A Method for Identification, Representation, and Assessment of Complex System Pathologies in Acquisition Programs
Keating, Charles B.
Katina, Polinpapilinho F.
Joiner, Keith F.
Bradley, Joseph M.
Jaradat, Raed M.
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Acquisition programs continue to struggle with increasing complexity. High degrees of emergence, interconnectedness, and uncertainty are the norm rather than exception. The purpose of this research is to explore extension of ongoing research in complex system pathologies for acquisition programs. Significant advances have been made in development of deeper understanding of the nature of pathologies (deviations from healthy system function) and their implications for performance of complex systems. Complex system pathologies represent "violations"of underlying system principles. These violations negatively affect system governance functions (control, oversight, accountability) resulting in degradation of system performance. Greater understanding of complex system pathologies offers insights to enhance complex system performance. This paper reports on the current state of development of a method to identify, represent, and assess systemic pathologies in complex systems. The method examined (M-Path Method) supports enhanced capabilities for pathology discovery, support for prioritization based on impact ranking, and provision of guidance for feasible strategic response across a spectrum of pathologies. Thus, the acquisition field and practitioners will benefit from results reporting on (1) acquisition field advancement through system science-based research into impediments to system performance, (2) providing a research-based method to improve acquisition program performance, and (3) reporting on successes and lessons learned from preliminary application of the method. The paper concludes with discussion of initial applications of the method, developmental areas, and guidance for acquisition practitioners.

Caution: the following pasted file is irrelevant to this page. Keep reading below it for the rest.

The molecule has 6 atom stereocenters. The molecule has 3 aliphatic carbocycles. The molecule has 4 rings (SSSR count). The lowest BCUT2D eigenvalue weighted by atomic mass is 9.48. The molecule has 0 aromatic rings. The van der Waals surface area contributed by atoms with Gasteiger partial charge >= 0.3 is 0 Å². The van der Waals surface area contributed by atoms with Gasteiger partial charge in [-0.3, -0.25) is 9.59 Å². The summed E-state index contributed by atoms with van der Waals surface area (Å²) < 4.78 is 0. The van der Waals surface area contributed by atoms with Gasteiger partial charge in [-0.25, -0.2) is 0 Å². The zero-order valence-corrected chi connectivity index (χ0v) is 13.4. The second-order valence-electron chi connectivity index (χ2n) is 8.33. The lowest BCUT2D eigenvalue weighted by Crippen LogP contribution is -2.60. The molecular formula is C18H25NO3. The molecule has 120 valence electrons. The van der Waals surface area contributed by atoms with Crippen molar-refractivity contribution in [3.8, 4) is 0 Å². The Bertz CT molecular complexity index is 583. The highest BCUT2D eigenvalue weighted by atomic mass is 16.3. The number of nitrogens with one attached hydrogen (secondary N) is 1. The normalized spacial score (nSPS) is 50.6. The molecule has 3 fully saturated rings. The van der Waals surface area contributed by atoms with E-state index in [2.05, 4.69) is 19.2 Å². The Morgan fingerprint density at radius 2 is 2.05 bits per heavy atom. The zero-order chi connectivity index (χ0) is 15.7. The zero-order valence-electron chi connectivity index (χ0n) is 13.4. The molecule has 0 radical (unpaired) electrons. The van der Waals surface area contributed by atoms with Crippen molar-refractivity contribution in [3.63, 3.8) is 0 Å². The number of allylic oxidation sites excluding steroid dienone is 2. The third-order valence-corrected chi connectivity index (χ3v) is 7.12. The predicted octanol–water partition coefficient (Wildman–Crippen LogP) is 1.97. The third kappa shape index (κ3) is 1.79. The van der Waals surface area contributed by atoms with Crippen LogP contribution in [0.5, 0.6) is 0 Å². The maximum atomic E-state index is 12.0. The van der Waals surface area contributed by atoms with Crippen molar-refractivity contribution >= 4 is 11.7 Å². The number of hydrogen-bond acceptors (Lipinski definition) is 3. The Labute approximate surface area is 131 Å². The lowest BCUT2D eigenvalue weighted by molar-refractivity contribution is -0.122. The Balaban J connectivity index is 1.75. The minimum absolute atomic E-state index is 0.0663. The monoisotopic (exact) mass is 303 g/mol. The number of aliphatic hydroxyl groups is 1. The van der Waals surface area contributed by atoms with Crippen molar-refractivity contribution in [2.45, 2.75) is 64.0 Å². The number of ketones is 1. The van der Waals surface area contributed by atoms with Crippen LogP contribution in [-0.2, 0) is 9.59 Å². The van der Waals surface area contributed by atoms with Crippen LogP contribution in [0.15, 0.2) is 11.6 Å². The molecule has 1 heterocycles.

RightsThis publication is a work of the U.S. Government as defined in Title 17, United States Code, Section 101. Copyright protection is not available for this work in the United States.
NPS Report NumberSYM-AM-18-104
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